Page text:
Last month, we asked people for their thoughts on ways to improve, enhance and better fund Pottstown’s signature summer event and we thought the first unofficial day of summer would be a good day to let everyone know what suggestions we received.
A Mother’s Day second-line shooting on Frenchmen Street in the 7th Ward, on Sunday about 2 p.m., left about 17 people injured, according to changing NOPD numbers. Earlier Sunday afternoon NOPD Superintendent Ronald Serpas said that about 12 people had been injured, but NOPD spokeswoman Remi Braden said at about 5:30 p.m. Sunday that the toll had creeped up to 17 people as some victims initially hadn’t reported being injured.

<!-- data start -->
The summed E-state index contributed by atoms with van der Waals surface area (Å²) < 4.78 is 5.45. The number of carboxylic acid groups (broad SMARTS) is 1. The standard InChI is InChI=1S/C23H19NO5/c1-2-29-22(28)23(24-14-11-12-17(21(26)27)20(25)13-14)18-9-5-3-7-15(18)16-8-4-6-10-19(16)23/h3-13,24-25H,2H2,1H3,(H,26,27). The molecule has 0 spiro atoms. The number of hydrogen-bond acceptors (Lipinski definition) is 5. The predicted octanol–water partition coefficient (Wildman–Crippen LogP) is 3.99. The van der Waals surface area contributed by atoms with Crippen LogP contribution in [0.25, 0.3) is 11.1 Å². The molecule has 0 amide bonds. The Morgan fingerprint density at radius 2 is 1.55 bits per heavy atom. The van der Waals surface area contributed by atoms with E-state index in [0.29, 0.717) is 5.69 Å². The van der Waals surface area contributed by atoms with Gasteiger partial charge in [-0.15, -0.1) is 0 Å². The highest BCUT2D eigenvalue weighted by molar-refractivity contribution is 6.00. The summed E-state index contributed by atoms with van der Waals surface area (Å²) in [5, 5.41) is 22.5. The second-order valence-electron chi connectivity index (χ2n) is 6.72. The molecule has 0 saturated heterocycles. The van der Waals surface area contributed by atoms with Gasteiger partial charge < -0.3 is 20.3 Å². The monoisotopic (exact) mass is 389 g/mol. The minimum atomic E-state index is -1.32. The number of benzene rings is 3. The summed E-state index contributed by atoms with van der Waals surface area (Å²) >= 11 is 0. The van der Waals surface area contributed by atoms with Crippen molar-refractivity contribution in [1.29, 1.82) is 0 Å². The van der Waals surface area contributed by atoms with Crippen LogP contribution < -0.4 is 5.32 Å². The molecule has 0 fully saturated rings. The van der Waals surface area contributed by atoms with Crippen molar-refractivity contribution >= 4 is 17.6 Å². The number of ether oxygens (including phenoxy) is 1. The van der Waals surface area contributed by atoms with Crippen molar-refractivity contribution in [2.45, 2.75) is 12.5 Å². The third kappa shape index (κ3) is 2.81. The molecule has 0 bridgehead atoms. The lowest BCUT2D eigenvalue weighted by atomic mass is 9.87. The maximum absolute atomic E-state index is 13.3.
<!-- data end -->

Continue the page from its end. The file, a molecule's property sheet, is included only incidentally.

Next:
The shooting, in which a girl allegedly was grazed on her side by a bullet, occurred in the 1400 block of Frenchmen Street at the intersection of North Villere Street. The girl, who was 9 or 10 years old, appears to be in stable condition, Braden said.
“In fact, many of the victims were grazed (some by bullets that ricocheted),” Braden said in an email. “At this point, there are no fatalities, and most of the wounds are not life-threatening.
“But all medical conditions are not known at this time as victims were rushed to nearby hospitals,” Braden continued. “Detectives are conducting interviews, retrieving any surveillance video in the area and, of course, collecting all evidence. This is an extremely unusual occurrence, and we’re confident that we will make swift arrests.”
“The Office” Wrap Party will celebrate the upcoming conclusion of the Scranton-set television show with several activities throughout the city on Saturday, May 4. The event was announced between the seventh and eight innings of Thursday’s Scranton/Wilkes-Barre RailRiders game.